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Ghormeh Sabzi

This is special entry inspired by my favourite Persian friend Bahareh is called Ghormeh Sabzi.   She was telling me one day about some dish I had no idea how to pronounce (What can I say I’m white! ) and how amazing it is.  I’m like okay how do you make it?   There was this verrrry long uncomfortable pause when she finally mumbled something along the lines that she didn’t know how and would have to ask her mom.  WAIT!?   A Persian women that doesn’t cook?  This is an atrocity!


Ghormeh Sabzi (Persian: قورمه‌سبزی‎)
Ghormeh means “stewed” pronounced Qor – meh
Sabzi means “herbs”            pronounced Sab – zee

Now it’s left up to the guy who’s whiter than sour cream to not only figure out how to pronounce it, but to figure out how to make this century old dish that has stood the test of time.  The self-challenge is on!

I made this once with Ox tail instead of Lamb….WoW!

Note:  If you think you can handle it….try cooking this and let it sit in the fridge overnight.  Reheat next day.   Flavours meld even further.  It’s worth the wait!


This is going to take some time.  So for those who know me there really is only two ingredients you need to make any dish work…music and wine.    So here is what I’m up to.

  • Wine – Gallons of cold Pinot Grigio!
  • Music List– (Simon and Garfunkel)  Hey, it’s my blog I can play what I want!  ?
    • Sounds of Silence
    • Mrs. Robinson
    • The Boxer
    • America
    • Sentimental Lady (Bob Welch)
    • (After that you’re on your own!)


Serve with Tahdig (bottom-of-the-pot, the crisp, caramelized layer of the twice-cooked rice).  You got to start this process the day before. You MUST have rice with Ghormeh Sabzi it’s quite strong without it.   You’ll be sorry if you eat this by itself. lol

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Ghormeh Sabzi

Course: Side Dish
Cuisine: Comfort Food, Persian


  • 2 lbs Lamb bone-in Oxtail is a great substitute!
  • 1 White Onion Chopped
  • 2 Garlic Cloved Minced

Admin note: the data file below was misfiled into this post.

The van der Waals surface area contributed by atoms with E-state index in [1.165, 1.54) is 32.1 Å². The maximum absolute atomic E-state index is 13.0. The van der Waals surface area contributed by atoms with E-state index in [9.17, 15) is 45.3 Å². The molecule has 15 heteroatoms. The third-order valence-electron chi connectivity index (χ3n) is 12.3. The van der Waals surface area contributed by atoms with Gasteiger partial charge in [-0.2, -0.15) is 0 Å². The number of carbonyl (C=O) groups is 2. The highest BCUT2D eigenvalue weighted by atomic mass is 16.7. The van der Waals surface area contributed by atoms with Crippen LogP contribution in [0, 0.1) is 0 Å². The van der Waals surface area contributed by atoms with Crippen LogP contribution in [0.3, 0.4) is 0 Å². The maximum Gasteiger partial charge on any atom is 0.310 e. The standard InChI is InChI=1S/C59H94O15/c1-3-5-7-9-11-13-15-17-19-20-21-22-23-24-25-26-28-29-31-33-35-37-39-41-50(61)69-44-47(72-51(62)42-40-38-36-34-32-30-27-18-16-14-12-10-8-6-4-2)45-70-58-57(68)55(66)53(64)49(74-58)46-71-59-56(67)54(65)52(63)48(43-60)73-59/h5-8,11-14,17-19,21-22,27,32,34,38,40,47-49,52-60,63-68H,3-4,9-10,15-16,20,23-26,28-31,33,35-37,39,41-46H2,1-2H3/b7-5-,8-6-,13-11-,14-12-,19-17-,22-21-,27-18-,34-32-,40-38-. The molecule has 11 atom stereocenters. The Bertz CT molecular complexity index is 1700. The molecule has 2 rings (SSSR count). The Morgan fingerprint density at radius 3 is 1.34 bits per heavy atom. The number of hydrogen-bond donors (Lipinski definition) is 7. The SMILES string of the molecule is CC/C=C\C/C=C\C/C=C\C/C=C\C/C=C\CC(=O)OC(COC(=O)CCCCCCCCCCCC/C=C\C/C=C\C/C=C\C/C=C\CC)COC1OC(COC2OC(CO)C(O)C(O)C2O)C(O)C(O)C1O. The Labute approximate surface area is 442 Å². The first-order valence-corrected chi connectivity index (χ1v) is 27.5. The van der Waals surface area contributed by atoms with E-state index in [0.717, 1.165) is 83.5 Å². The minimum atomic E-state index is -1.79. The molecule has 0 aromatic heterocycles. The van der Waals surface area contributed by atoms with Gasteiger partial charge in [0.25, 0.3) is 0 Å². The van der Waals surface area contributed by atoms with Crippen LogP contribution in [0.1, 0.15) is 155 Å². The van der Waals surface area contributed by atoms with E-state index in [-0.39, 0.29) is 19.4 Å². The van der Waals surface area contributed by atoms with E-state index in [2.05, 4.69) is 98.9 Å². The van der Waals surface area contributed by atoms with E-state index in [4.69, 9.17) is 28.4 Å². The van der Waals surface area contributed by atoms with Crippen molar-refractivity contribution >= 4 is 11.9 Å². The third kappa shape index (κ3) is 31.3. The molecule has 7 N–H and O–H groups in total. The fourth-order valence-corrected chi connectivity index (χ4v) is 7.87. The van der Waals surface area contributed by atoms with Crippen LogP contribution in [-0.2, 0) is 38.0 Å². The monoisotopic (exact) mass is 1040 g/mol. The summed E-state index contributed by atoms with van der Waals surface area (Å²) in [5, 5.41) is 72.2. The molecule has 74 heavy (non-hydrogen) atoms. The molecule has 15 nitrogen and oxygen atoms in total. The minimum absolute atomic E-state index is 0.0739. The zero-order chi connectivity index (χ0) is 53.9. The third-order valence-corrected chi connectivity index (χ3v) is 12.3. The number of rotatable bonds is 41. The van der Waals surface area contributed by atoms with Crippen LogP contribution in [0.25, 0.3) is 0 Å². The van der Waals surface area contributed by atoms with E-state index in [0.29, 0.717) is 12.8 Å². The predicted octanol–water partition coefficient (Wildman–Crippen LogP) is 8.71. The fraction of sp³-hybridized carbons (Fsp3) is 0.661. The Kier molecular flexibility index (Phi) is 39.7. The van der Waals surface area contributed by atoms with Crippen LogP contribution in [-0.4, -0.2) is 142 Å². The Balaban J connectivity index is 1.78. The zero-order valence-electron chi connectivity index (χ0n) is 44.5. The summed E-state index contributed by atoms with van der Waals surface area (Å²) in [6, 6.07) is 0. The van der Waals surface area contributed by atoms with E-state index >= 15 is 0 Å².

• 1 tbsp Tomato Purée
  • 1 tsp Turmeric
  • 4 tbsp Vegetable Oil
  • 1/2 cup Kidney Beans Soaked overnight
  • 3 cups Chopped Parsley
  • 1 cup Chopped Cilantro
  • 2 cups Chopped Spinach
  • 1 cup Chopped Green Onions Leeks as a substitute
  • 1/4 cup Limes Juice or x3 ‘limu-omani’ (Persian sun dried limes soak in water for 30 min.)
  • 2 tsp Sea Salt
  • 2 tsp Crushed Pepper
  • 2 tbsp Balsamic Vinegar Optional
  • 2 tbsp Dried Fenugreek (Shambalileh) Leaves Key Ingredient
  • 0.10 gram Saffron Soaked in hot water


  • Soak the beans overnight.
  • Start the Tahdig recipe the day before.
  • In a non-stick pan add 3 tbsp of vegetable oil and fry greens till water is evaporated. Set aside when done.
  • In a heavy pot do a quick sear of the meat with a bit of oil and a knob of butter and salt and pepper. 2 min each side max. Set meat aside.
  • Over medium-high in same pan add chopped onions and sauté till dark golden with 3 tbsp of vegetable oil. Do not undercook and do don't sauté with the meat, you'll boil the onions.
  • Add Tomato Purée, Turmeric, Salt/Pepper and dry beans to pot. Then add the meat back in.
  • Add Fenugreek and all the cooked greens into pot.
  • Add (optional) Balsamic Vinegar.
  • Add Saffron
  • Add 2 cups of water and put on lid. Reduce to a simmer and cook covered for about 1-1/2 hours.
  • Pierce limes and add to pot for the last hour.
  • Taste and adjust with more lime juice or salt.


Tip:  Don't fine chop your greens.  Your stew will turn to mush.
Tip:   When frying the greens watch them carefully as they will go bitter if burned.   You want to take them down to a dark colour and go as far as you can without burning.
Tip:  I find if you add the limu-omani (Dried Limes) at the start of cooking it can get quite bitter.   Save it for the last hour of cooking.  That way you can adjust.

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